The genius of the giant Frédéric Bruly Bouabré celebrated in New York and Paris

The genius of the giant Frédéric Bruly Bouabré celebrated in New York and Paris

Since The Magicians of the Earth, the Ivorian Frédéric Bruly Bouabré has become the essential African artist. Eight years after his death, his work is exhibited for the first time at MoMA. Echoing the New York exhibition, André Magnin, who had “discovered” Bouabré, pays homage to him with unpublished drawings in his gallery in Paris.

Some encounters go down in history. In 1988, looking for artists for the exhibition The Magicians of the Earth which will be a kind of fall from the wall for contemporary African artists, the art historian André Magnin met Frédéric Bruly Bouabré in Abidjan. At the time, no one really knew this artist whose work is currently exhibited for the first time in the United States. Magnin explains to us the unique side of the Ivorian artist who died in 2014, but is now celebrated worldwide. Maintenance.

RFI : You put Frédéric Bruly Bouabré on the international scene during the historical exhibition The Magicians of the Earth in 1989 at the Center Pompidou-Paris. Today, his work is celebrated for the first time at the prestigious Museum of Modern Arts (MoMA) in New York. What merit led this artist to the summit not only of contemporary African art, but of contemporary art in general ?

André Magnin : Before the death of Frédéric Bruly Bouabré, we were able to publish, with Xavier Barral editions, four volumes on the artist. In this deluxe edition, he made a design called The giant touches the sun. This giant who touches the sun is Bruly Bouabré.

What is the genius of this giant based on? ?

Frédéric Bruly Bouabré had a divine vision on March 11, 1948. God appeared to him through the sun. At that time, he was in Dakar and worked at the direction of the French Institute of Black Africa (IFAN), created by Théodor Monod [grand scientifique et explorateur français, NDLR]. At that time, Bouabré was poor, he didn’t have a watch. When he goes to work in the morning, he, like many Africans, relies on the sun to know, down to the minute, what time it is. This March 11, 1948, Bouabré looks at the sun to know if it is not late and he saw what he calls ” a divine manifestation “. The sun explodes: there is a blue sun which comes out and surrounds a white sun, then appears a red sun, a green sun… the seven colors of the rainbow. Then, everything returns to the mother sun which is a black sun which explodes again to become a white sun again. It lasted a few minutes. He described it perfectly in his book divine law.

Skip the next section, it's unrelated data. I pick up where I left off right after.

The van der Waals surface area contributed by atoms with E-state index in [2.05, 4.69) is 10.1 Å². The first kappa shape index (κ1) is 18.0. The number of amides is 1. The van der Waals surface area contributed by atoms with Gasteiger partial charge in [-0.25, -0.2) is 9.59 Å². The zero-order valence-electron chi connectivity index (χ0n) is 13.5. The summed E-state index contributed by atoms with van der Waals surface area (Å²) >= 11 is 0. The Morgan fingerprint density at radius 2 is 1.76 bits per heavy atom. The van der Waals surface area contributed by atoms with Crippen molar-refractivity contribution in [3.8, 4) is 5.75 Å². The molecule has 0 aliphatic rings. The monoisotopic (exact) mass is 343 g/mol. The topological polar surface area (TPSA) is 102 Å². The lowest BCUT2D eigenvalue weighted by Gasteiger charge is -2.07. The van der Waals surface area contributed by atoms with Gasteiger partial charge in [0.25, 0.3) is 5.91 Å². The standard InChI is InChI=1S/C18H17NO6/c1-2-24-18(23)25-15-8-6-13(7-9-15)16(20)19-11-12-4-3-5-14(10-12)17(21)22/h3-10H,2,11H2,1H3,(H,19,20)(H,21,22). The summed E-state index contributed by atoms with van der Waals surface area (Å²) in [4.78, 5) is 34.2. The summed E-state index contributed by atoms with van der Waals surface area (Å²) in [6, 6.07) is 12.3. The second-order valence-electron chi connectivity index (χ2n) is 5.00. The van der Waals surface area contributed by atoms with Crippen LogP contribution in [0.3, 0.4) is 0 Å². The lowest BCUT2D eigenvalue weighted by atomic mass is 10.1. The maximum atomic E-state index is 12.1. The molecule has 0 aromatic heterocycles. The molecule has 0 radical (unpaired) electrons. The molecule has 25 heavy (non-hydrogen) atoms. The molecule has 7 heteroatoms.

“Divine marks on the skin of an orange”, a work by Frédéric Bruly Bouabré exhibited in “We don’t count the stars”, at the Magnin-A gallery, in Paris. © Siegfried Forster / RFI

Since then, Brouabré has been called Cheikh Nadro (“ the one who does not forget “), the developer ?

Yes, and its mission is to archive the knowledge of the world, to pacify the world and to participate in the knowledge of the world. That’s what he did all his life. He was a particularly enlightened and luminous man. Since 1949, he has produced 130 manuscripts of anthropology, ethnology, poetry, tales, mathematics, philosophy, religion… All these 130 manuscripts make up his great work. Bouabré wanted to enter Victor Hugo’s pantheon, it was his obsession. He knew he had greatness, he knew his genius. He knew he had a divine mission and that he was going to spend his life pleasing God.

At the time, the Ivorian President Félix Houphouët-Boigny did not help writers. It helps singers, artists, but not writers. And as Bouabré wrote, he couldn’t make himself heard. In addition, he has scientists against him, because he disagrees with some academics. Bouabré holds his knowledge in his blood, his flesh, his tradition. The knowledge it transmits is traditional knowledge. For him, they are more powerful than academic knowledge. At the end of the 1970s, Bouabré, not becoming a writer in the “pantheon of Victor Hugo”, decided to enter the “pantheon of Picasso”. He therefore begins to do everything he has inventoried in his manuscripts to transpose onto small drawings. These little drawings are never “invented”, but “recorded”.

All his life, Bouabré collected all knowledge to make it a kind of encyclopedia of world knowledge to pacify the world, until the invention of his writing in the early 1950s which was published by Théodor Monod in 1957.

On the occasion of your exhibition We don’t count the stars, you show a set of drawings by Bouabré, some of which are unpublished. why today ?

This is the first time that I have decided to show all these drawings accumulated over 35 years alongside Bruly Bouabré… Most of them are drawings from my personal collection. I had never imagined parting with it, but I had to go, because, at the moment, there is an exhibition at the MoMA, and I have treasures that I entrusted, that he gave to me or that I bought. In my collection, I wanted to bring together all the fields of Bruly Bouabré’s knowledge. You have a series that touches on writing, another touches on scarifications, The Museum of African Faces, this is yet another scripture. There are divine scriptures on fruits, like oranges, kola nuts… For him, these are divine scriptures that man has forgotten. All of Bruly Bouabré’s work revolves around writing. Around the drawings, you systematically have writing.